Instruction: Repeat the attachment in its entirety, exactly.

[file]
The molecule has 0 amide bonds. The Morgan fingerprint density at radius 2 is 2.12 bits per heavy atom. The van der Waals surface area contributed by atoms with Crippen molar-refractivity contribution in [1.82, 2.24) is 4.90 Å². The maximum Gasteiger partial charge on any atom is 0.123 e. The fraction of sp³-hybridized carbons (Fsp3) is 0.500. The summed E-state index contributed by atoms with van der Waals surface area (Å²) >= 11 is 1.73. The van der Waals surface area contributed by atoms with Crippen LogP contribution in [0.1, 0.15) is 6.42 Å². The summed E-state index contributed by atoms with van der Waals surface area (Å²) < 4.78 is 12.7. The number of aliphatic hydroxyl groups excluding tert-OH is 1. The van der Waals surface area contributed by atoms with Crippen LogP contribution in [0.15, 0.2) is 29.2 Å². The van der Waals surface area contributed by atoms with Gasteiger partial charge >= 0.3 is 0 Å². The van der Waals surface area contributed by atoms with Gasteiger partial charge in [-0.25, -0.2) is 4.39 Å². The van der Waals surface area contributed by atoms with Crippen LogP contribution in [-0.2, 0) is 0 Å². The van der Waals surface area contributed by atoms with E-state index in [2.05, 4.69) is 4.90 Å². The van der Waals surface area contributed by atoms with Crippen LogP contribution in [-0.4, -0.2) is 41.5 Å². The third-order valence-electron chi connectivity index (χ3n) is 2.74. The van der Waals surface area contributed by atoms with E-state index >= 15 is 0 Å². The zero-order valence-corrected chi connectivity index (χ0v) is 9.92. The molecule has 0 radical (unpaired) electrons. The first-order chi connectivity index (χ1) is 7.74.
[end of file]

The molecule has 0 amide bonds. The Morgan fingerprint density at radius 2 is 2.12 bits per heavy atom. The van der Waals surface area contributed by atoms with Crippen molar-refractivity contribution in [1.82, 2.24) is 4.90 Å². The maximum Gasteiger partial charge on any atom is 0.123 e. The fraction of sp³-hybridized carbons (Fsp3) is 0.500. The summed E-state index contributed by atoms with van der Waals surface area (Å²) >= 11 is 1.73. The van der Waals surface area contributed by atoms with Crippen LogP contribution in [0.1, 0.15) is 6.42 Å². The summed E-state index contributed by atoms with van der Waals surface area (Å²) < 4.78 is 12.7. The number of aliphatic hydroxyl groups excluding tert-OH is 1. The van der Waals surface area contributed by atoms with Crippen LogP contribution in [0.15, 0.2) is 29.2 Å². The van der Waals surface area contributed by atoms with Gasteiger partial charge >= 0.3 is 0 Å². The van der Waals surface area contributed by atoms with Gasteiger partial charge in [-0.25, -0.2) is 4.39 Å². The van der Waals surface area contributed by atoms with Crippen LogP contribution in [-0.2, 0) is 0 Å². The van der Waals surface area contributed by atoms with E-state index in [2.05, 4.69) is 4.90 Å². The van der Waals surface area contributed by atoms with Crippen LogP contribution in [-0.4, -0.2) is 41.5 Å². The third-order valence-electron chi connectivity index (χ3n) is 2.74. The van der Waals surface area contributed by atoms with E-state index >= 15 is 0 Å². The zero-order valence-corrected chi connectivity index (χ0v) is 9.92. The molecule has 0 radical (unpaired) electrons. The first-order chi connectivity index (χ1) is 7.74.